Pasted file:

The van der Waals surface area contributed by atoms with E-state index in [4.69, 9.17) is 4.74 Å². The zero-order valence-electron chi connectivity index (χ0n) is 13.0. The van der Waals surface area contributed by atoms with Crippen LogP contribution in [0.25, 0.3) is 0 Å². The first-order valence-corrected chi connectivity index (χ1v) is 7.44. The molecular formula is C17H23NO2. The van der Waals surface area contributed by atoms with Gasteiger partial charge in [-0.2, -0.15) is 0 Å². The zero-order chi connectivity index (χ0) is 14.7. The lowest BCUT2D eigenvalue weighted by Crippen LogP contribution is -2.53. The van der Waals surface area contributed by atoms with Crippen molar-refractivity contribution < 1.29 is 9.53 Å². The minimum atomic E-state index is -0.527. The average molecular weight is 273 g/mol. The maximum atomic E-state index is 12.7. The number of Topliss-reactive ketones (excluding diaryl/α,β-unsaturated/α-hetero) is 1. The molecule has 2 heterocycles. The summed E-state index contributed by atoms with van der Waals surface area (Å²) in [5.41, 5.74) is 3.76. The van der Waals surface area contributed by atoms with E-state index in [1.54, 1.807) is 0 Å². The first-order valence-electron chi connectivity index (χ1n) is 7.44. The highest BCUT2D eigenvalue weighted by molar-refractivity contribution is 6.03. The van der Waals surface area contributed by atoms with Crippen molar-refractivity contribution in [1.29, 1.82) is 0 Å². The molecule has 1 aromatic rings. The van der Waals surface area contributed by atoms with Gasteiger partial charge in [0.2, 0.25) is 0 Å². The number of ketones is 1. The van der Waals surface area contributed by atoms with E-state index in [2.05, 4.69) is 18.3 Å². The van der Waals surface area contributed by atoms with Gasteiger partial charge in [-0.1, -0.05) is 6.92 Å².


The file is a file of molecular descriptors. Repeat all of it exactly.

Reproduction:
The van der Waals surface area contributed by atoms with E-state index in [4.69, 9.17) is 4.74 Å². The zero-order valence-electron chi connectivity index (χ0n) is 13.0. The van der Waals surface area contributed by atoms with Crippen LogP contribution in [0.25, 0.3) is 0 Å². The first-order valence-corrected chi connectivity index (χ1v) is 7.44. The molecular formula is C17H23NO2. The van der Waals surface area contributed by atoms with Gasteiger partial charge in [-0.2, -0.15) is 0 Å². The zero-order chi connectivity index (χ0) is 14.7. The lowest BCUT2D eigenvalue weighted by Crippen LogP contribution is -2.53. The van der Waals surface area contributed by atoms with Crippen molar-refractivity contribution < 1.29 is 9.53 Å². The minimum atomic E-state index is -0.527. The average molecular weight is 273 g/mol. The maximum atomic E-state index is 12.7. The number of Topliss-reactive ketones (excluding diaryl/α,β-unsaturated/α-hetero) is 1. The molecule has 2 heterocycles. The summed E-state index contributed by atoms with van der Waals surface area (Å²) in [5.41, 5.74) is 3.76. The van der Waals surface area contributed by atoms with E-state index in [1.54, 1.807) is 0 Å². The first-order valence-electron chi connectivity index (χ1n) is 7.44. The highest BCUT2D eigenvalue weighted by molar-refractivity contribution is 6.03. The van der Waals surface area contributed by atoms with Crippen molar-refractivity contribution in [1.29, 1.82) is 0 Å². The molecule has 1 aromatic rings. The van der Waals surface area contributed by atoms with Gasteiger partial charge in [0.2, 0.25) is 0 Å². The number of ketones is 1. The van der Waals surface area contributed by atoms with E-state index in [2.05, 4.69) is 18.3 Å². The van der Waals surface area contributed by atoms with Gasteiger partial charge in [-0.1, -0.05) is 6.92 Å².